So, I have been thinking about how I can reduce the amount of packaging materials that come into my home.

I am partially committed. I try to do some things right. We mostly use cloth napkins {thank you mom}. I use plastic reusable containers in school lunches when I can. I use reusable water bottles, most of the time.

But, I have gotten lazy. The prepackaged items are easier. But, I now see all of the waste we are producing. I used to buy the boxes of cheese crackers and just bag a serving for lunch. But, the prepackaged is quicker. It is much easier to pull out a clean, fresh zip bag for the sandwich than to choose the container that fits the sandwich and fits the lunch box. Not to mention shuffling through all of the lids to find the right match.

I have a long way to go. But, I am motivated to make changes.

Thank you, Jen Hatmaker, for “7”. Thank you for making me laugh.

Finally, thank you for reminding me that we humans are commanded to be stewards of this earth – it is not a ecological vs. a theological issue. It is a God-honoring issue.

“Then God said, ‘Let us make man in our image, after our likeness. And let them have dominion over the fish of the sea and over the birds of the heavens and over the livestock and over all the earth and over every creeping thing that creeps on the earth…Be fruitful and multiply and fill the earth and subdue it and have dominion over the fish of the sea and over the birds of the heavens and over every living thing that moves on the earth.'” (Genesis 1:26, 28)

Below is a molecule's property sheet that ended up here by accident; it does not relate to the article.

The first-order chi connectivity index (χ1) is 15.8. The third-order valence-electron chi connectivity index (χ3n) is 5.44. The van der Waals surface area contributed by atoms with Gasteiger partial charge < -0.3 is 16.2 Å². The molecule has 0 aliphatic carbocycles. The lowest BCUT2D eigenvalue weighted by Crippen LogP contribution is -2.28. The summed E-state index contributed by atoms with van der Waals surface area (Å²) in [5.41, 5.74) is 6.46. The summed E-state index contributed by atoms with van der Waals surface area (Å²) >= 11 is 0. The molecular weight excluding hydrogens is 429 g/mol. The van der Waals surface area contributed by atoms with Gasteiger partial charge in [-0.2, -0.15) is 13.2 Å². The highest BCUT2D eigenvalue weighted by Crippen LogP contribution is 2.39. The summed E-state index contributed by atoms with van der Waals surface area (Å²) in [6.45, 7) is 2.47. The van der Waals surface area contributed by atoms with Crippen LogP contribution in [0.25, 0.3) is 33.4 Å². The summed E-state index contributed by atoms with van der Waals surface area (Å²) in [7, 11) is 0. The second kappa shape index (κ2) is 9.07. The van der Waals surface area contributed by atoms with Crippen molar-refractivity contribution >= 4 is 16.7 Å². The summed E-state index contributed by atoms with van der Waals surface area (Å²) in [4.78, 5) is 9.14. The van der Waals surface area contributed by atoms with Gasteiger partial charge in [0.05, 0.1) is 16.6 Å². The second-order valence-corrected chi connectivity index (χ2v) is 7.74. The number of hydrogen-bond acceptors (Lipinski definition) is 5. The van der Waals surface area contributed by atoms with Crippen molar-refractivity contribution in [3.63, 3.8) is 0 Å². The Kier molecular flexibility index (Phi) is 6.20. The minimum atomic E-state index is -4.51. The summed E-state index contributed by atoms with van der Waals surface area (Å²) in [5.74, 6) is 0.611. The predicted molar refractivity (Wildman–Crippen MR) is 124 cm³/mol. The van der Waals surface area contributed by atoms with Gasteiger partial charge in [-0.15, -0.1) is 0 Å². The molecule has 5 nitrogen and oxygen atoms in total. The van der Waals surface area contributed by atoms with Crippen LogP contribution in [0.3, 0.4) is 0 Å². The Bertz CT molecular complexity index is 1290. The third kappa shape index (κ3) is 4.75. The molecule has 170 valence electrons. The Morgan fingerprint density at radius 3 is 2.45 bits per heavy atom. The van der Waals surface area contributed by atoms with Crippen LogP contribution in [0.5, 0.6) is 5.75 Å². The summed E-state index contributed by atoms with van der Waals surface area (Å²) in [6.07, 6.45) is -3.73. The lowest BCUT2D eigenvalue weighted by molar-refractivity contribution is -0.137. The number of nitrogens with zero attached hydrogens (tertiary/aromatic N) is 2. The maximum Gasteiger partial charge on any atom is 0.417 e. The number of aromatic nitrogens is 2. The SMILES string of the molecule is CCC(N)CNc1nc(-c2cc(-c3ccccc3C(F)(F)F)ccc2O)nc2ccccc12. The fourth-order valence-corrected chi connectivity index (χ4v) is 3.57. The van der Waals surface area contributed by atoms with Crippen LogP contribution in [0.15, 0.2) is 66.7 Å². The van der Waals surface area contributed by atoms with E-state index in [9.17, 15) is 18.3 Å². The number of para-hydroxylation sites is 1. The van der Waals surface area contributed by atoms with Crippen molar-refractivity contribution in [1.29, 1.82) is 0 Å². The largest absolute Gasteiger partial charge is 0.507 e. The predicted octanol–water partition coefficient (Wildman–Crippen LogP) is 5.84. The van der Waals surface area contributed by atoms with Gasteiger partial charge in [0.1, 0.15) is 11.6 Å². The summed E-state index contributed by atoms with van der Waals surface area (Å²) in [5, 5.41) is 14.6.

In Jen Hatmaker’s words (pp.150, “7: An Experimental Mutiny Against Excess”),

“I cannot believe how God has captured me for creation care. All of it: recycling, using less, gardening, composting, conserving, buying local, repurposing instead of replacing: I’m in…My hypocrisies are too numerous to count, but this month birthed something unmistakable: I’m done separating ecology from theology, pretending they don’t originate from the same source.

‘The earth is the LORD’s, and everything in it, the world, and all who live in it; for he founded it on the seas and established it on the waters’ (Ps. 24:1-2).

Well said, well said.

I hope we are all listening.


Do any of you have any great tips for reducing waste? I sure could use them.

newly purposed, 


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2 thoughts on “WASTE: Chapter 5 of “7: An Experimental Mutiny Against Excess”

  1. Ok, I just finished reading chapter 5 this weekend. I really relate to Hatmaker’s multiple personality tendencies! I know I should grocery shop at Aldi because it’s very economical, but I feel a certain satisfaction when I prepare a meal made entirely of food grown right here on our island. Plus, he island food is healthier & yummy. Well, not healthy for my grocery budget…But I am at peace with my choice to almost completely eliminate plastic & paper products from my kitchen. We use sandwich wraps & snack bags I found on Etsy. Each child has his/her own set-no more “he took my pretzels!” And we use flat cloth diapers instead of paper towels. They’re inexpensive, absorbent & I keep them in a basket on the floor of my pantry so it’s easy for the kids to get to them when they need to clean up a spill.

I would love to hear from you!